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Brisbane German Club – 5 Top Tips

For some reason, I had never been to Brisbane’s German Club. I’m not sure why exactly as I go past it every day on my way home from work. The pork knuckle is legendary. A while ago, Bon Vivant and man about town, John Birmingham wrote a witty piece about the harsh dress code rules of the German Club in a Queensland summer. So a few weeks ago, with appropriate footwear in place, we ventured into the Black Forest wilderness of Woolloongabba. Here are my 5 Top Tips for a visit to Zum Kaiser Restaurant at the Brisbane German Club.

trio of scenes from the Brisbane German Club

1. Join The Club – this is a Club, not a restaurant. You need to sign in each time you visit. It doesn’t take long but if there is often a queue so the way to avoid this is to join. Social membership is $5 and at present, that will take to out to the end of 2018. Simples!

2. Book Ahead – Such is the popularity of Zum Kaiser that you need to grab a booking whenever you can and on the last occasion, it was on a Wednesday afternoon at 5.30pm. Though the table was secured for 5.30, there was no actual need to start eating at that hour so you can grab some drinks from the bar to warm up for the main event.

3. Go Native –  There’s a huge range of German bottled beers as well as a selection on tap. Most popular are the pints of Erdinger Weissbier (wheat beer) from Bavaria. Not being a beer drinker, a ridiculous proposition in a German Club, I ordered a pint of Ampelmann Cider. For those who haven’t visited Germany, Ampelmann is the little pedestrian stop/go man on the traffic lights in East Berlin. Once again I fell for the marketing about the cider being crisp and well balanced. It was light and clean but too sweet for me. I have to give them props though as this cider is brewed specifically for the German Club from 100% Australian apples so, well done for supporting local business.

Large pork knuckle with crackling sits atop a plate of potatoes, sauerkraut and gravy


4. It’s All About The Pork Knuckle – Vegetarians are best left at home. It take at least 30 minutes (sometimes longer during peak times) but is worth every minute of the wait. Each pork knuckle arrives encased in crisp crackling with a side of potatoes, sauerkraut and gravy. Good filling food for the freezing Brisbane climate ; ) As it’s delivered to your table, you will draw admiring glances from all around. Though there is a big bone inside, it is still a large meal. If the pork knuckle isn’t for you, classics such as schnitzel, sausages and spaetzle are also on offer. Wear stretchy pants.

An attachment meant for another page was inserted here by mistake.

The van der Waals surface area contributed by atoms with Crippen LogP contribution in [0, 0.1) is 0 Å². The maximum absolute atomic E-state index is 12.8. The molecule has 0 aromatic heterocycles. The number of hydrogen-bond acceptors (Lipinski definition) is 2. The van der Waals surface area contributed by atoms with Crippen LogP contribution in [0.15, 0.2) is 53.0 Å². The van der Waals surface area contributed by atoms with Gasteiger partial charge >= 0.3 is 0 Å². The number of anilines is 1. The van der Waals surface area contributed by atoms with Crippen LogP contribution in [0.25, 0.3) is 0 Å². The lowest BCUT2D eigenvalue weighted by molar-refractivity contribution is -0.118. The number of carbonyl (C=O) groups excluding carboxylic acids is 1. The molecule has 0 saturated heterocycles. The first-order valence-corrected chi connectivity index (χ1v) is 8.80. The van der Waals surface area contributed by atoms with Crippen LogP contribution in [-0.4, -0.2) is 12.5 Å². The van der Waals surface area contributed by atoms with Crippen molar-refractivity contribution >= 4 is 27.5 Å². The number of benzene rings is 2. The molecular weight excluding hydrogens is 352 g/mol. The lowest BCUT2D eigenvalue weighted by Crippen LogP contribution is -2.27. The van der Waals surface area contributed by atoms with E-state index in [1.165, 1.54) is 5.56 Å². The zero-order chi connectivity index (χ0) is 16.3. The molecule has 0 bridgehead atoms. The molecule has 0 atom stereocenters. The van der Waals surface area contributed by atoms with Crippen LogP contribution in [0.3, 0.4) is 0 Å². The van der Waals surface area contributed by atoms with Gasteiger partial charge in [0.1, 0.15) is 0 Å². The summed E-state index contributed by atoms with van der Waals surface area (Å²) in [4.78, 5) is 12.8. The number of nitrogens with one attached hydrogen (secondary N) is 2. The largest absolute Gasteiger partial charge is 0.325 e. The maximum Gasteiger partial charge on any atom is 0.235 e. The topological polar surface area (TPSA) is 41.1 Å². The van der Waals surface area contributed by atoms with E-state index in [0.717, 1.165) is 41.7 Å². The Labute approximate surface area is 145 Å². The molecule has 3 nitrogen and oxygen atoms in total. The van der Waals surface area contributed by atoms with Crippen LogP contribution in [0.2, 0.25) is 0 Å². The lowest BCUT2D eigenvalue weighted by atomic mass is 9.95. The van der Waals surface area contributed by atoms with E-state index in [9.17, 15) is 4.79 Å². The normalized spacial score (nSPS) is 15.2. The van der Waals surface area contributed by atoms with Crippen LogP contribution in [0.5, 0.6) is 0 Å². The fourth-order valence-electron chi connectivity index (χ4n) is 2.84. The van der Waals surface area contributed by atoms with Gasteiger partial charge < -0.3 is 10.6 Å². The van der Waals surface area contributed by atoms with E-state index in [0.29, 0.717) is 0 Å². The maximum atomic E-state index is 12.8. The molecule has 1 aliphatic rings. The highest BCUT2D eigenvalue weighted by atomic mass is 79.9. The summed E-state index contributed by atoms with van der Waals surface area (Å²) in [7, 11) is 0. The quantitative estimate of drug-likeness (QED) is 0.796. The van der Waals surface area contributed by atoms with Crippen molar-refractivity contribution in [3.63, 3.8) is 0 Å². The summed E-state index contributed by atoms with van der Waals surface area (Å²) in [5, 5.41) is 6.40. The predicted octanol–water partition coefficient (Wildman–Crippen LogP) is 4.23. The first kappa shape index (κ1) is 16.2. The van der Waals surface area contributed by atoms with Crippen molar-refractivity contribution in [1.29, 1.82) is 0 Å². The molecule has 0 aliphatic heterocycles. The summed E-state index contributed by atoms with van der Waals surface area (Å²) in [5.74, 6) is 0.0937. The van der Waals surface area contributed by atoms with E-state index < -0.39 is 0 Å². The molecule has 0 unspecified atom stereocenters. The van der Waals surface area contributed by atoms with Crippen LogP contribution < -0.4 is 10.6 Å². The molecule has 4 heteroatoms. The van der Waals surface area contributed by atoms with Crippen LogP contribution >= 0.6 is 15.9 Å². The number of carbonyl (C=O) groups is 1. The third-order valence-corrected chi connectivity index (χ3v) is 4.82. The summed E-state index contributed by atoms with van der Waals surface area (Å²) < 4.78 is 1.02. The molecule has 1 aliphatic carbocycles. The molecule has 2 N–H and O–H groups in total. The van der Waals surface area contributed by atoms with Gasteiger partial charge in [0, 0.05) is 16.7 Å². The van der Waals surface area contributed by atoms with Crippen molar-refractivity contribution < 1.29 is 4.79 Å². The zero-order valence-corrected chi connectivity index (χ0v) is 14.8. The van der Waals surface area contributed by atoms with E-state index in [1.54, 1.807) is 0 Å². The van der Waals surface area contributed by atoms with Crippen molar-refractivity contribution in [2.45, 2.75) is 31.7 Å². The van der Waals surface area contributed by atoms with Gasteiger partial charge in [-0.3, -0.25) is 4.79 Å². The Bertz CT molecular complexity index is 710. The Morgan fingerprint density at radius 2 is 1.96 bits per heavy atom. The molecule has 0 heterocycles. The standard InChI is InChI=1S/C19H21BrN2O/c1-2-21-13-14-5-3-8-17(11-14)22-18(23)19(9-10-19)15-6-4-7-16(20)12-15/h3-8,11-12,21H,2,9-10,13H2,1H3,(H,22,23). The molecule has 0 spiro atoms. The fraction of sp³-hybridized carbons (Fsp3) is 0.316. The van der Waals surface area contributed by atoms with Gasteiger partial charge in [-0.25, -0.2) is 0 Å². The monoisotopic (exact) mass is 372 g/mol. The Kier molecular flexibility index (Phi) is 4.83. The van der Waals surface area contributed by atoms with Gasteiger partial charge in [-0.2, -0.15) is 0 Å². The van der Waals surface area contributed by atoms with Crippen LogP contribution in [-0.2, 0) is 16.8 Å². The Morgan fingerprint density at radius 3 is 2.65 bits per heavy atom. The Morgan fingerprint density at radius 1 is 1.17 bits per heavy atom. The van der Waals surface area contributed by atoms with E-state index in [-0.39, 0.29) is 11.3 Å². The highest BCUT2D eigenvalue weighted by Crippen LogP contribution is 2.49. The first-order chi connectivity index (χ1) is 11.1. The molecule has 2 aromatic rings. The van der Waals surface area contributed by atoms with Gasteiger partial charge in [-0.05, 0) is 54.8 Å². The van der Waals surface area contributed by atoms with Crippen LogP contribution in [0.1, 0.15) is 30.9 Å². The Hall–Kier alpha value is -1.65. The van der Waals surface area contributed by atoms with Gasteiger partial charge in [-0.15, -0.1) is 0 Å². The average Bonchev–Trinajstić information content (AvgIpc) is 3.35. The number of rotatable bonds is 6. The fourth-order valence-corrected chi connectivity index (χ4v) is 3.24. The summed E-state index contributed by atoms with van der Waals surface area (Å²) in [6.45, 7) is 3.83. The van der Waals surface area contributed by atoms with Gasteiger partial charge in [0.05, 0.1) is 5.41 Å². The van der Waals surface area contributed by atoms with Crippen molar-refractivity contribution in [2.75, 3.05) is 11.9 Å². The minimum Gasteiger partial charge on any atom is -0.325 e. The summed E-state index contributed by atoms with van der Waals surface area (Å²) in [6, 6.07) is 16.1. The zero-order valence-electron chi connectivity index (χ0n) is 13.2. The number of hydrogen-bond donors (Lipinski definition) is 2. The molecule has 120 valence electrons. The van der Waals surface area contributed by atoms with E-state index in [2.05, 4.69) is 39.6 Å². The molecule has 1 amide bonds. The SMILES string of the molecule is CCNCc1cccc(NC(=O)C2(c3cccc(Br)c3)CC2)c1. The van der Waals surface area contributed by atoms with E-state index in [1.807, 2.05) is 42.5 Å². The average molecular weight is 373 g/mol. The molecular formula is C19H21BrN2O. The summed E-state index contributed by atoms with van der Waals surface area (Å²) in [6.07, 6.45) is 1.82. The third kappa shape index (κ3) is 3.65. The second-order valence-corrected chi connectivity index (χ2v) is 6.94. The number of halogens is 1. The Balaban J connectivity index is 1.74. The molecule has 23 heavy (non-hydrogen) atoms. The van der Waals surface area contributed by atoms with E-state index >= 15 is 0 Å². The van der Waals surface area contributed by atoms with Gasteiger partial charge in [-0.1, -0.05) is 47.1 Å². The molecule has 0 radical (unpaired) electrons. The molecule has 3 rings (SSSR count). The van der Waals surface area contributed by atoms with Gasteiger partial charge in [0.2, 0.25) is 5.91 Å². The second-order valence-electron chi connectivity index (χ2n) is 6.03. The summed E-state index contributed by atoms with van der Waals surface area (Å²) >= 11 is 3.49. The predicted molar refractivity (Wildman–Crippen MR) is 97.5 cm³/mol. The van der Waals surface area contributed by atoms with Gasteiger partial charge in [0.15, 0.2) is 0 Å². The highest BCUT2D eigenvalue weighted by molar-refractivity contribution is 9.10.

5. Dance This Mess Around – replete from your meal, there is an opportunity work off some of that excess energy so you can fit in a piece of strudel. Entertainer Andrew will get you up and dancing to classic pop tunes with a distinctly Bavarian twist to them. You haven’t seen anything until you’ve seen a middle-aged man in Lederhosen playing Beyonce’s Single Ladies on his Roland keyboard. Hundreds of people descend on the Brisbane German Club each weekend to be entertained and join in the fun so get in early to grab a table. Wunderbar!

Visited: Wednesday 6th July 2016 – Dinner Service

Brisbane German Club
Zum Kaiser Restaurant
416 Vulture St
Woolloongabba  Qld  4169

Zum Kaiser Menu, Reviews, Photos, Location and Info - Zomato
4 comments… add one
  • Tandy | Lavender and Lime July 31, 2016, 3:34 pm

    For $5 it’s totally worth joining. The pork knuckle looks scrummy 😀

  • Gretchen August 2, 2016, 3:37 am

    Looks like my kind of place! German food is always about the pork knuckle, and schnitzel of course. Luckily we have a German butcher in town that sells pork knuckles so we fix them at home now and then.

    • Fiona Ryan August 2, 2016, 2:27 pm

      It’s lots of fun. There are a couple of German restaurants in Brisbane as well as a German butcher but we really don’t have a huge Germanic community so this was a real novelty.

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